Here’s one way the Web is being used by a group of young artists in collaboration with one of the “evil” big media companies:
MTVu created a challenge campaign called “Against Our Will,” asking students to submit creative concepts to highlight the problems of modern-day slavery. The winning entry came from students at James Madison university and grew into an online, multi-media project called The Backstory, combining music, interpretive dance, story-telling, and an RPG-style interface to help viewers understand various human trafficking scenarios that could be happening in their communities. Collaborators on the project include rapper Talib Kweli and dancers from Ailey II, with choreography by Troy Powell and music by Kenna.
I watched several of the pieces on The Backstory, and there really is something extraordinary that takes place when a concept or message is synthesized through artistic media. I already pay attention to trafficking stories on a regular basis and have read or watched plenty of documentary video or news segments that convey real and horrific anecdotes about the victims of modern slavery; but seeing the familiar themes transformed into a shadowplay expressed by these exceptional dancers creates a tension between beauty and horror that leaves a unique and lasting impression. It’s not that we should turn away from the cold facts of the documentary forms, but I do think our psyches have natural defenses against staring too long into the real face of depravity; and one thing that art does so well is to build new routes past these defenses to reach our empathic instinct for response.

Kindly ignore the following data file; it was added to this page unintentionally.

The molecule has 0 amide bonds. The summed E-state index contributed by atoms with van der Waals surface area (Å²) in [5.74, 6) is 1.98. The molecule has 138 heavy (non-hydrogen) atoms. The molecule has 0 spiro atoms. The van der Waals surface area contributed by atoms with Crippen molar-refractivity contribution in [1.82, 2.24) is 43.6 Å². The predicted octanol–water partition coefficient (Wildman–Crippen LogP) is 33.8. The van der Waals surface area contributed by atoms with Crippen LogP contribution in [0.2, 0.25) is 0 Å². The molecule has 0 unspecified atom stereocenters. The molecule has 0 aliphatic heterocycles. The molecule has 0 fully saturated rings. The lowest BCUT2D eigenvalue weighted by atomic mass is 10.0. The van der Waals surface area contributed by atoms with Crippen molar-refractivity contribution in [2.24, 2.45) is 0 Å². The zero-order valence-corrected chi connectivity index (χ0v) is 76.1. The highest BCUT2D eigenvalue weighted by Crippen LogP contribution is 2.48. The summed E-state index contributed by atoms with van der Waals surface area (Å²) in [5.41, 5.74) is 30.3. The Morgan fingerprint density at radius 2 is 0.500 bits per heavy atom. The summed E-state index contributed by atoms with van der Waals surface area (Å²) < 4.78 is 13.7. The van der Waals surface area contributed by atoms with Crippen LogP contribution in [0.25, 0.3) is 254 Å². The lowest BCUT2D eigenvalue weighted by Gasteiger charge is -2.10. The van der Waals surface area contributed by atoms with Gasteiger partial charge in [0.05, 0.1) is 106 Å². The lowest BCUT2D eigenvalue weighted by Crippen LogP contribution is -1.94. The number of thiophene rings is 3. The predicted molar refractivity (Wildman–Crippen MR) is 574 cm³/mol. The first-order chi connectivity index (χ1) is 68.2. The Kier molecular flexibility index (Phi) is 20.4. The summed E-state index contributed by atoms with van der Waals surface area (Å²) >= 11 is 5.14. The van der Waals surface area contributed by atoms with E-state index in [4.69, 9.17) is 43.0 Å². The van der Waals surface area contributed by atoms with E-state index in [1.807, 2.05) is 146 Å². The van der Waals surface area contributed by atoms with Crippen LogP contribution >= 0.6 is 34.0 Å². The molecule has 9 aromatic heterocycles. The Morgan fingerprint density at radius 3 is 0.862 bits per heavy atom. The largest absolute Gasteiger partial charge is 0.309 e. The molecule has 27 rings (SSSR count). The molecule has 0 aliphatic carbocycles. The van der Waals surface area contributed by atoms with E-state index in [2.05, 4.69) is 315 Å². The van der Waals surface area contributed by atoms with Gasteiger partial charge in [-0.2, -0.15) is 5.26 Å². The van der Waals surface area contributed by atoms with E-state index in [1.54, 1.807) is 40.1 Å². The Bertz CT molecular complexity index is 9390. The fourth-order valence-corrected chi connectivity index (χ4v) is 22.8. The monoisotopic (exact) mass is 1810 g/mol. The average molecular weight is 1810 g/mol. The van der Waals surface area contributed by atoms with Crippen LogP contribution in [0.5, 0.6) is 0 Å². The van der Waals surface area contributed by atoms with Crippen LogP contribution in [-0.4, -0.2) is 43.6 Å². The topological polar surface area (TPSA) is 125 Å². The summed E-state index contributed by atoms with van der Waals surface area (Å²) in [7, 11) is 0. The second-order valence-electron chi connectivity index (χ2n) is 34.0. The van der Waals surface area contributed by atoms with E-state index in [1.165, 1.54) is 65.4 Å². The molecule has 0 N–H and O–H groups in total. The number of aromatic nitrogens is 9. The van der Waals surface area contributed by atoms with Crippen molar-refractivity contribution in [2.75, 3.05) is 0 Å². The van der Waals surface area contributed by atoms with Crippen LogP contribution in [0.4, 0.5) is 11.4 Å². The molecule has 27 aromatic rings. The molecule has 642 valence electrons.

So, this is what artists do when they decide to lend their talents to fight for freedom — not a perceived, complacent, or academic idea of freedom, but real freedom from real bondage, real abuse, and real murder. By contrast, it seems to me that too many self-appointed “defenders of the Web” presume to bestow upon every hacker and content exploiter the honorific titles freedom fighter, innovator, or cultural game changer. The hypocrisy would be funny if it weren’t so serious.
Presently, people like David Lowery, Ellen Seidler, and Chris Castle are focused on mainstream advertisers whose banner ads appear on torrent and other infringing sites, and this is certainly an important issue. But in the contextual question at to whether or not these sites are about freedom and culture, or using the Web to its best purposes, let’s take a look at what appears to be the majority of advertising on some top torrents.